Patina is the thin layer which develops on materials (particularly metals and stone) as a result of oxidisation and ageing over time. Patinated finishes give Brutalist interior designs a less refined, textural and industrial feel.
Burning was often used by designers like Silas Seandel, patterning simplistic forms with oil-like slicks and mottled ombres for a Brutalist-approved decorative element.
Image Credit: This Brutal World by Phaidon © Klaus Frahm/ARTUR IMAGES
Here are three of the pioneers of Brutalist interior architecture.
Known for: being the creator of the Brutalist aesthetic in the late 1940s.(before it was designated its title) and the inspiration for its name.
Notable work: Palace of the Assembly, Chandigarh, India – a piloti-supported concrete structure which utilises grid lines and a swooping roof.
Known for: the grand master of simplicity, the Italian architect was known for his concentric square, step and vesica piscis (two interlocking circles) motifs.
Notable work: the Brion Cemetery in San Vito d’Altivole, Italy and Olivetti showroom in Venice, Italy.
Known for: architecturally, the Modern designer was known for his use of rough board-formed concrete.
Notable work: of his Brutalist work, the former Whitney Museum of American Art building (now the Met Breuer) stands as the preeminent example.
Image Credit: Habachy Designs, Jonathan Adler
Here are three of the key Brutalist artisans.
Known for: torch-cut chandeliers, scrappy lanterns and burnished Cubist pendants mostly for the Feldman Lighting Co. and Monteverdi & Young.
Notable work: his instantly recognisable multi-tiered chandeliers with stalactite points.
Known for: sculptural metal furniture and patchwork metalwork. Pieces can be characterised by one of his various key aesthetics – verdigris, wavy, perforated, forged, geometric; popularised the fish-scale pattern in metalwork.
Notable work: highly collection sculpted steel cabinet range and, later, polished brass and mirrored chrome “Cityscape” series.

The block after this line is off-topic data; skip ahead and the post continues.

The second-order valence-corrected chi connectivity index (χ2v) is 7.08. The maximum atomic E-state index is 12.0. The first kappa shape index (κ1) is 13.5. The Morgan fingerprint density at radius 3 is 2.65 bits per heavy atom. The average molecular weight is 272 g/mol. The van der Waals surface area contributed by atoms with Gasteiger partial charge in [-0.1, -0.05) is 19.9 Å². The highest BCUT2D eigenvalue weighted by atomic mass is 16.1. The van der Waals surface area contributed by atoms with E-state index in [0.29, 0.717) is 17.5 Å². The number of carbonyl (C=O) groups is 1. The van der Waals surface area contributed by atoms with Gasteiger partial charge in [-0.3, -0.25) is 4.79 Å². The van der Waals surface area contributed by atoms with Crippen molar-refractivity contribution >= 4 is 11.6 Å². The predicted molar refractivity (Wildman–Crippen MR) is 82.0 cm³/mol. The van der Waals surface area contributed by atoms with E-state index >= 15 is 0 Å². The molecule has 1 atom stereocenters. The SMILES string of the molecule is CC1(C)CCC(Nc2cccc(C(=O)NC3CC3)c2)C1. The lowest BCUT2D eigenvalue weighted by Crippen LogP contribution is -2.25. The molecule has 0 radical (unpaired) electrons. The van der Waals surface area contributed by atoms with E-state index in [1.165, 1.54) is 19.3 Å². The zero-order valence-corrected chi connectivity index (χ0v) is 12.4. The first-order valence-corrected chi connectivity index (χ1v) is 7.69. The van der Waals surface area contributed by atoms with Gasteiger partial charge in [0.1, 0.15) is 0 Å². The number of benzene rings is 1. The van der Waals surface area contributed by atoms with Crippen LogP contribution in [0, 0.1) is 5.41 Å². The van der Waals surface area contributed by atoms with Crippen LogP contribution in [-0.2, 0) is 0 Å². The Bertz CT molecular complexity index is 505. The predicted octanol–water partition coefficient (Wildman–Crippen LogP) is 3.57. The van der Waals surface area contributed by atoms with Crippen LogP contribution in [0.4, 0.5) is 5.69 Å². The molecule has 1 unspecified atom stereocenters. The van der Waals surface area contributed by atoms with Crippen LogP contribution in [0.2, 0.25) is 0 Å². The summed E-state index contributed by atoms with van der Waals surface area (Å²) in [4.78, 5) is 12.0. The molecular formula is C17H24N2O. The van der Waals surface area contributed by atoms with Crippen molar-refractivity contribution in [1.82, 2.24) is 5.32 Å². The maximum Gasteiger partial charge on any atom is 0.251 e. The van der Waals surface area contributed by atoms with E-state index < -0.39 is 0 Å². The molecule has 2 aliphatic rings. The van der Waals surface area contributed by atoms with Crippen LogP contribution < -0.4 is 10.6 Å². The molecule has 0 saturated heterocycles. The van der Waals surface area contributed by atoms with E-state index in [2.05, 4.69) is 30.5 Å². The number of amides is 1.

Known for: playful and delicately fused wirework and collage style wall art.
Notable work: antiqued brass “Raindrops” wall art installation comprised of a cluster of layered circular discs (currently produced in collaboration by Jonathan Adler) and spiky urchin wall decor.
Image Credit: L-R: Kelly Wearstler, Amoia Studio
In addition to the revered Michele Oka Doner, these three authors of style are flying the Brutalism flag in the 21st century.
Known for: bold, one-of-a-kind home accents and furniture encrusted with Brutalist carved stones, metal chunks and indiscreet fixings; spiky shapes, fractures and perforations; her interior projects often channel a Brutalist sensibility.
Notable work: Sputnik-inspired objet and lighting and “Head Trip” range – a collection of colossal marble heads punctuated with protruding semi-precious spikes and other stones.
Known for: combining the best of Brutalism in his interiors – think Paul Evans furniture with Harry Bertoia sculptures set against Louise-Nevelson-assemblages-inspired.
Notable work: his own Paris apartment is a classic example of how the style should be done; also, almost every one of his PAD London stands are quintessentially Brutalist.
Known for: revolutionising the way we think about concrete and plaster with its debut crushed mineral drum tables.
Notable work: aluminium shavings table commissions for Dior stores and etagere commission by revered architect Peter Marino.
Read our How To Use Brutalism At Home to master the look at home.